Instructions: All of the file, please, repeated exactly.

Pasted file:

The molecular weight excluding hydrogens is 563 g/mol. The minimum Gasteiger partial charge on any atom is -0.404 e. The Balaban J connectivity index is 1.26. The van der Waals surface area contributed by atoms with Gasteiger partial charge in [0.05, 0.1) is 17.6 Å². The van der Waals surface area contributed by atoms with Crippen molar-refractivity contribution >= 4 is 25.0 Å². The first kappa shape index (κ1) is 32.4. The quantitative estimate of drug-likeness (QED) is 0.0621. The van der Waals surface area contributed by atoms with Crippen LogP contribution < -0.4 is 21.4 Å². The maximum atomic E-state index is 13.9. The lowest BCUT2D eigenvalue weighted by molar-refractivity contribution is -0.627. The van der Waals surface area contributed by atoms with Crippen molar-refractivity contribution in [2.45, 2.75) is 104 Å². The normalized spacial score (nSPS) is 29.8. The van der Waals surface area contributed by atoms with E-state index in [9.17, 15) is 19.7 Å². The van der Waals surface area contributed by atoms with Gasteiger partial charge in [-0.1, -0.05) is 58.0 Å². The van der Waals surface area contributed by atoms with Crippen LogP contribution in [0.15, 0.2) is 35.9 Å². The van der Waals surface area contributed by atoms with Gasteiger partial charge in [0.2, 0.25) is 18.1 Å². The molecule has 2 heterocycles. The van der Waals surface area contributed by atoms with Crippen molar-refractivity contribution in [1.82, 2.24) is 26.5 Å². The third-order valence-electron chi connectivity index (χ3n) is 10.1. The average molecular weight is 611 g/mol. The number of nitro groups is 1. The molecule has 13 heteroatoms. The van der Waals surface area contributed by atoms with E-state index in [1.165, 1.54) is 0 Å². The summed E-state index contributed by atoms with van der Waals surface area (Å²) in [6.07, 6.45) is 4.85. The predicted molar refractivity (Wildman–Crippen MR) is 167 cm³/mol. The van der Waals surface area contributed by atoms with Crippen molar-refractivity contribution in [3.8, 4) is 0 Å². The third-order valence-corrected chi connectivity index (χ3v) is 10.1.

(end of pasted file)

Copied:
The molecular weight excluding hydrogens is 563 g/mol. The minimum Gasteiger partial charge on any atom is -0.404 e. The Balaban J connectivity index is 1.26. The van der Waals surface area contributed by atoms with Gasteiger partial charge in [0.05, 0.1) is 17.6 Å². The van der Waals surface area contributed by atoms with Crippen molar-refractivity contribution >= 4 is 25.0 Å². The first kappa shape index (κ1) is 32.4. The quantitative estimate of drug-likeness (QED) is 0.0621. The van der Waals surface area contributed by atoms with Crippen LogP contribution < -0.4 is 21.4 Å². The maximum atomic E-state index is 13.9. The lowest BCUT2D eigenvalue weighted by molar-refractivity contribution is -0.627. The van der Waals surface area contributed by atoms with Crippen molar-refractivity contribution in [2.45, 2.75) is 104 Å². The normalized spacial score (nSPS) is 29.8. The van der Waals surface area contributed by atoms with E-state index in [9.17, 15) is 19.7 Å². The van der Waals surface area contributed by atoms with Gasteiger partial charge in [-0.1, -0.05) is 58.0 Å². The van der Waals surface area contributed by atoms with Crippen LogP contribution in [0.15, 0.2) is 35.9 Å². The van der Waals surface area contributed by atoms with Gasteiger partial charge in [0.2, 0.25) is 18.1 Å². The molecule has 2 heterocycles. The van der Waals surface area contributed by atoms with Crippen molar-refractivity contribution in [1.82, 2.24) is 26.5 Å². The third-order valence-electron chi connectivity index (χ3n) is 10.1. The average molecular weight is 611 g/mol. The number of nitro groups is 1. The molecule has 13 heteroatoms. The van der Waals surface area contributed by atoms with E-state index in [1.165, 1.54) is 0 Å². The summed E-state index contributed by atoms with van der Waals surface area (Å²) in [6.07, 6.45) is 4.85. The predicted molar refractivity (Wildman–Crippen MR) is 167 cm³/mol. The van der Waals surface area contributed by atoms with Crippen molar-refractivity contribution in [3.8, 4) is 0 Å². The third-order valence-corrected chi connectivity index (χ3v) is 10.1.